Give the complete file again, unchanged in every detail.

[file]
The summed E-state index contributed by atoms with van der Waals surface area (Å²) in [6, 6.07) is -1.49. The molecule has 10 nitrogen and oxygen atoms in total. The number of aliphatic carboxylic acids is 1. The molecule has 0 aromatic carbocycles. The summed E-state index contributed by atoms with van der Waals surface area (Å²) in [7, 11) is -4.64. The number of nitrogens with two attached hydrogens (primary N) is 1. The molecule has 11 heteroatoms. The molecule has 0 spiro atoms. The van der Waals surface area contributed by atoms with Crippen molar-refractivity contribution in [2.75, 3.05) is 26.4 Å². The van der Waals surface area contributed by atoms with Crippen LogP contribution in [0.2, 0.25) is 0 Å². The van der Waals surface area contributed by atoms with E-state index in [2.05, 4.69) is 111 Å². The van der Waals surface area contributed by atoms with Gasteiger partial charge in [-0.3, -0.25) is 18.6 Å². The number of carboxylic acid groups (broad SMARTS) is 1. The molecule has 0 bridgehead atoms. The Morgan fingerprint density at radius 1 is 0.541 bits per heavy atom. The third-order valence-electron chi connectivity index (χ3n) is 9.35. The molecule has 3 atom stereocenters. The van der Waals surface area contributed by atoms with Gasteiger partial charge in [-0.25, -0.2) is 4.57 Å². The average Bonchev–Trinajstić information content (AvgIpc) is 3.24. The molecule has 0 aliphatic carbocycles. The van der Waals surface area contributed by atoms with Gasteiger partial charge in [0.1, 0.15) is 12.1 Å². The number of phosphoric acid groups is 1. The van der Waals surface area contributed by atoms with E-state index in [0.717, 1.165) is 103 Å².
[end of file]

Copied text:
The summed E-state index contributed by atoms with van der Waals surface area (Å²) in [6, 6.07) is -1.49. The molecule has 10 nitrogen and oxygen atoms in total. The number of aliphatic carboxylic acids is 1. The molecule has 0 aromatic carbocycles. The summed E-state index contributed by atoms with van der Waals surface area (Å²) in [7, 11) is -4.64. The number of nitrogens with two attached hydrogens (primary N) is 1. The molecule has 11 heteroatoms. The molecule has 0 spiro atoms. The van der Waals surface area contributed by atoms with Crippen molar-refractivity contribution in [2.75, 3.05) is 26.4 Å². The van der Waals surface area contributed by atoms with Crippen LogP contribution in [0.2, 0.25) is 0 Å². The van der Waals surface area contributed by atoms with E-state index in [2.05, 4.69) is 111 Å². The van der Waals surface area contributed by atoms with Gasteiger partial charge in [-0.3, -0.25) is 18.6 Å². The number of carboxylic acid groups (broad SMARTS) is 1. The molecule has 0 bridgehead atoms. The Morgan fingerprint density at radius 1 is 0.541 bits per heavy atom. The third-order valence-electron chi connectivity index (χ3n) is 9.35. The molecule has 3 atom stereocenters. The van der Waals surface area contributed by atoms with Gasteiger partial charge in [-0.25, -0.2) is 4.57 Å². The average Bonchev–Trinajstić information content (AvgIpc) is 3.24. The molecule has 0 aliphatic carbocycles. The van der Waals surface area contributed by atoms with Gasteiger partial charge in [0.1, 0.15) is 12.1 Å². The number of phosphoric acid groups is 1. The van der Waals surface area contributed by atoms with E-state index in [0.717, 1.165) is 103 Å².